After a career-best season with the World of Outlaws, Erb and Lyne secured the points championship at US 36 Raceway in Osborn, Mo. with three races remaining in the season. The consistency and success of their season came down to pinpoint focus. Lyne and Erb are a team of two living out a David vs. Goliath tale. In order to be as successful as possible this year the duo knew they had to do as much as possible with the resources they had.

“It’s always a challenge when you only have two people, both at the racetrack and at the shop,” Lyne told NBC Sports. “I also work full time, so during the day, Dennis has to do a significant amount of work so that when I get down there I can start working and maintaining. It’s planning ahead. It’s having that system in place and making sure that you’re prepared ahead of time.

“When you have a problem at the track, making sure you have all that stuff ready so it’s a quick change and not a lengthy process to make a repair. We had zero DNFs in the World of Outlaws, we had only one DNF out of 96 races [combined among all series].”

Dennis Erb clinched his 2022 championship before the World of Outlaws World Finals. Jacy Norgaard – World of Outlaws Late Model Series.

Taming Time

This was not an easy feat. Between a full travel schedule and Lyne’s full-time job as an engineer, time comes at a premium. What they lack in time and resources they made up for in patience and planning.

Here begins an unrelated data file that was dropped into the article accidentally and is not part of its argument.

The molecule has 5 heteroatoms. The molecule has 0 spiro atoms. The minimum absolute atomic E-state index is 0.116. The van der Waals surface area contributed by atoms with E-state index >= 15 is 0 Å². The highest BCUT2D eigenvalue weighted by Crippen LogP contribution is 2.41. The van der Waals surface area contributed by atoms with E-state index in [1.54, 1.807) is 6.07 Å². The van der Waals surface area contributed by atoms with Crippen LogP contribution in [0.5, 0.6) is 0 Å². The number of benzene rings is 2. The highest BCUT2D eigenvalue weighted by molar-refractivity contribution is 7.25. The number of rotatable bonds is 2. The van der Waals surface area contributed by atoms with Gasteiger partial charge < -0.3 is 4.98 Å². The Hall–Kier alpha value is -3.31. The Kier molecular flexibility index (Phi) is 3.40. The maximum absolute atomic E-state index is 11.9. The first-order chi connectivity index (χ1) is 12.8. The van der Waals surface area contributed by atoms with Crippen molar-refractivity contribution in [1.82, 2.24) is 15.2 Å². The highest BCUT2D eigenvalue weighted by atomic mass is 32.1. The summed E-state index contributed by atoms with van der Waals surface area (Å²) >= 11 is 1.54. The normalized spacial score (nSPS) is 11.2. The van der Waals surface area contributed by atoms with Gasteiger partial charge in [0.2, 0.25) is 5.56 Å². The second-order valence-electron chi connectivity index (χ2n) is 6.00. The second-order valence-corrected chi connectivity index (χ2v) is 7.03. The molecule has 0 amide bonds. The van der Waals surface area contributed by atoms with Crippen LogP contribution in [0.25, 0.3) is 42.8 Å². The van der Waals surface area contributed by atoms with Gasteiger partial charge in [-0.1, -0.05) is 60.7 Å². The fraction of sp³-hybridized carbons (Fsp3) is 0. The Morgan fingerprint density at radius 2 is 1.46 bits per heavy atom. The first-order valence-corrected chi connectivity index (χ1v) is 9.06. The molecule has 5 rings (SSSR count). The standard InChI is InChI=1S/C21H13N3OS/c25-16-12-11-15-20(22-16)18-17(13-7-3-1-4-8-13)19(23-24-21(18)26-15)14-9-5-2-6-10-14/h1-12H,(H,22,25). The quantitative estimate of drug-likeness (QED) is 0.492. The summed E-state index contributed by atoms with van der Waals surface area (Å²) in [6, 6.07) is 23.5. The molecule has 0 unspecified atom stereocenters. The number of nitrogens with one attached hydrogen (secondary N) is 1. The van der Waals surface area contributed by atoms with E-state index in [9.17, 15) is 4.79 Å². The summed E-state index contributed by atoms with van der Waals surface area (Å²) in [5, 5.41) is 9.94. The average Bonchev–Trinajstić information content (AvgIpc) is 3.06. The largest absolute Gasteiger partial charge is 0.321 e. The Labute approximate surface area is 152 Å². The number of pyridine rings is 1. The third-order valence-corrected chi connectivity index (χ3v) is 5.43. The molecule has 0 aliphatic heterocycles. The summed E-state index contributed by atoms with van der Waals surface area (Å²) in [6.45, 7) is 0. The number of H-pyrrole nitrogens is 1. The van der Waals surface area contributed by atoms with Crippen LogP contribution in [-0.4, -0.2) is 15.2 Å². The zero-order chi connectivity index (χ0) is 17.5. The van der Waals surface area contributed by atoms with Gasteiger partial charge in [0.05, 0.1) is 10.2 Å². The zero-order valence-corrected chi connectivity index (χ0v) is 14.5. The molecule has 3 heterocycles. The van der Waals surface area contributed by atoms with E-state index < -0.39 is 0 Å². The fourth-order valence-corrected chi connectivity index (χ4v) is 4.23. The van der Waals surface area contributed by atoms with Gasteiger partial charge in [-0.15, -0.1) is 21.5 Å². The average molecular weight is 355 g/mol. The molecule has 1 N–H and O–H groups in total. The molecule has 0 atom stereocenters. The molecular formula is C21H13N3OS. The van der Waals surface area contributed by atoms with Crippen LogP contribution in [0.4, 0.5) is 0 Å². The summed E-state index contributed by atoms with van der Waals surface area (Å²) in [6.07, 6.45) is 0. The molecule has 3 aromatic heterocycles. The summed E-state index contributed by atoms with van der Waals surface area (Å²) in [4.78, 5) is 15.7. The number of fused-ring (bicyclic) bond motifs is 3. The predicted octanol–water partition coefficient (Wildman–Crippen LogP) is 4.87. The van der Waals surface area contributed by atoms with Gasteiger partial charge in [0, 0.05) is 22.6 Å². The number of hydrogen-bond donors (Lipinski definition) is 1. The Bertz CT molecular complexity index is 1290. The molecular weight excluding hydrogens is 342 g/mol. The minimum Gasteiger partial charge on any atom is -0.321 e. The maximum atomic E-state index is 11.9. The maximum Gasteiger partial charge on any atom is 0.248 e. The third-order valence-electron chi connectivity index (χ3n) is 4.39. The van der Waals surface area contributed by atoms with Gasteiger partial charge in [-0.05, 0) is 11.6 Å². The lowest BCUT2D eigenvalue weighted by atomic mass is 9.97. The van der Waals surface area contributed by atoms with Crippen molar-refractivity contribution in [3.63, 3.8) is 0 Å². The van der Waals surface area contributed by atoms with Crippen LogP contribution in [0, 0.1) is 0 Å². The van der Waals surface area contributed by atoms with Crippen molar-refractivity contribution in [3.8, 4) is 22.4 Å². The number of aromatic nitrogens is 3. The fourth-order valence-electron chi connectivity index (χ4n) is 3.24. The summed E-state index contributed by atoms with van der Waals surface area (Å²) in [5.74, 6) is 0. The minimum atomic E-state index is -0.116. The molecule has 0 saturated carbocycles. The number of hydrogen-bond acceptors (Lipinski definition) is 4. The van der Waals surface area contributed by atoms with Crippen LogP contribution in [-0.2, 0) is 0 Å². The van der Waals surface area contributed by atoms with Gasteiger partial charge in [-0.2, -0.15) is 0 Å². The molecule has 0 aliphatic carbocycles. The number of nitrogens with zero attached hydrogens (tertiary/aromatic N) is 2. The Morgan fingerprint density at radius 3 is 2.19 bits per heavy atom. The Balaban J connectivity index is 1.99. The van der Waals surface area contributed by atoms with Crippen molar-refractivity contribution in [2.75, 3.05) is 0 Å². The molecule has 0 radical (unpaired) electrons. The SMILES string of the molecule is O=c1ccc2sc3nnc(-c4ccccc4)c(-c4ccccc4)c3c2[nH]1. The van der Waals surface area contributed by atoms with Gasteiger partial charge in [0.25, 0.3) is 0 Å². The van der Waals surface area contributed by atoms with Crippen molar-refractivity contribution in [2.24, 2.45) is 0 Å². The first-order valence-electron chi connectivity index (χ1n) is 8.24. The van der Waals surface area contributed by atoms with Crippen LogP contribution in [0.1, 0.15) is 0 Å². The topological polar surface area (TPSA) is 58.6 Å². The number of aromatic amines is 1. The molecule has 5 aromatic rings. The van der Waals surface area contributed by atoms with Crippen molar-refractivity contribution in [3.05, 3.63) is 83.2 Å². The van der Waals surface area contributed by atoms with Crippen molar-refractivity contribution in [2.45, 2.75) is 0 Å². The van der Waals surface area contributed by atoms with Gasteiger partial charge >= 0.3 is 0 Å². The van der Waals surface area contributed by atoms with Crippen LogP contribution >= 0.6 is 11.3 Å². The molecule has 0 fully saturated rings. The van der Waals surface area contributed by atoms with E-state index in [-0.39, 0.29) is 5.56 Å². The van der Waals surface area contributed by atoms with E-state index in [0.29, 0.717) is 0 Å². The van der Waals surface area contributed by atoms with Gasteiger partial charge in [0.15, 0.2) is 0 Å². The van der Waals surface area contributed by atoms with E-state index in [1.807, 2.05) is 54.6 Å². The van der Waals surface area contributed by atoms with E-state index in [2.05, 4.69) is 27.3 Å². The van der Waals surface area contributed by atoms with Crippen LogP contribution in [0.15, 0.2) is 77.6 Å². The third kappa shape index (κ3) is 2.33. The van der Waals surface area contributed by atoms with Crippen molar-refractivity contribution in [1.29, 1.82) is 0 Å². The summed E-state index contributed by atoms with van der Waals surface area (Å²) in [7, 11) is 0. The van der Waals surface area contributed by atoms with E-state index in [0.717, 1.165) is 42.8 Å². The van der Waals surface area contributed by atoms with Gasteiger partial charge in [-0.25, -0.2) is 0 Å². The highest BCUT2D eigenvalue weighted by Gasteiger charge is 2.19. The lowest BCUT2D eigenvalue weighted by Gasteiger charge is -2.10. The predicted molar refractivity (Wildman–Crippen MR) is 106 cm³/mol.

“We buckled down, and we got all the equipment that we needed back, motors freshened, and things of that nature,” Lyne said about the mid-point of last season. “We were able to keep up with that. We just had a higher focus. I tried to reduce my hours at my day job as much as I possibly could while still maintaining what I need to get done at work. I got rid of a lot of the other distractions and got a more refined system in place at the shop.

“We did certain tasks on certain days so we had time to recover. We were on the road a little bit more, as opposed to coming home to the shop. So we had to be more prepared to stay out on those longer runs. It was just really staying on top of things a little more. It was a heightened sense.”

This was Lyne and Erb’s fourth full season with the Outlaws, but they’ve been on the road together for the last 21 seasons starting in 2001. Their partnership began with Lyne’s bravery. When one door closed, she was quick to open another. In 2001, Lyne’s dad was ready to stop racing. Her mother wanted to regain her weekends, but Lyne knew this was her life path and wasn’t prepared to lose it.